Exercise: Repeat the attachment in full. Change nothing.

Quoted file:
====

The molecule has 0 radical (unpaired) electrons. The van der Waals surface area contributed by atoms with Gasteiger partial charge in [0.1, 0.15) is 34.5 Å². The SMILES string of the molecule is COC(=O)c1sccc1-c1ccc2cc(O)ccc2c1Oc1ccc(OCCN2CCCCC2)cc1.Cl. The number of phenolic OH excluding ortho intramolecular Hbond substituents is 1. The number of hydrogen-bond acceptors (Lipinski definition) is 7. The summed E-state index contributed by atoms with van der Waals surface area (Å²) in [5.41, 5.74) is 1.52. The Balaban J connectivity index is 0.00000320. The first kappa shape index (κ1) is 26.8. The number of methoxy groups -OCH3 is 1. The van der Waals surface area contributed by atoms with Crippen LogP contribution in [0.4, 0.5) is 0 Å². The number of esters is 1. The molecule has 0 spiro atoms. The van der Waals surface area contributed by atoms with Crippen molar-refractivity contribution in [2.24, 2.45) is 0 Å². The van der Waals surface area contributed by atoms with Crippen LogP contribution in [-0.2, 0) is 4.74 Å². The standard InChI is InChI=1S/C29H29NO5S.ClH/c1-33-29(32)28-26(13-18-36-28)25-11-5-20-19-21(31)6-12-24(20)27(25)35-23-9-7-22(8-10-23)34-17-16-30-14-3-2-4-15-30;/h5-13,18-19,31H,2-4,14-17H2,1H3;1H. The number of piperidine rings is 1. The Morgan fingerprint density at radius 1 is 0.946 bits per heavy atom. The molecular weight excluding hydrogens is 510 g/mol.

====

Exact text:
The molecule has 0 radical (unpaired) electrons. The van der Waals surface area contributed by atoms with Gasteiger partial charge in [0.1, 0.15) is 34.5 Å². The SMILES string of the molecule is COC(=O)c1sccc1-c1ccc2cc(O)ccc2c1Oc1ccc(OCCN2CCCCC2)cc1.Cl. The number of phenolic OH excluding ortho intramolecular Hbond substituents is 1. The number of hydrogen-bond acceptors (Lipinski definition) is 7. The summed E-state index contributed by atoms with van der Waals surface area (Å²) in [5.41, 5.74) is 1.52. The Balaban J connectivity index is 0.00000320. The first kappa shape index (κ1) is 26.8. The number of methoxy groups -OCH3 is 1. The van der Waals surface area contributed by atoms with Crippen LogP contribution in [0.4, 0.5) is 0 Å². The number of esters is 1. The molecule has 0 spiro atoms. The van der Waals surface area contributed by atoms with Crippen molar-refractivity contribution in [2.24, 2.45) is 0 Å². The van der Waals surface area contributed by atoms with Crippen LogP contribution in [-0.2, 0) is 4.74 Å². The standard InChI is InChI=1S/C29H29NO5S.ClH/c1-33-29(32)28-26(13-18-36-28)25-11-5-20-19-21(31)6-12-24(20)27(25)35-23-9-7-22(8-10-23)34-17-16-30-14-3-2-4-15-30;/h5-13,18-19,31H,2-4,14-17H2,1H3;1H. The number of piperidine rings is 1. The Morgan fingerprint density at radius 1 is 0.946 bits per heavy atom. The molecular weight excluding hydrogens is 510 g/mol.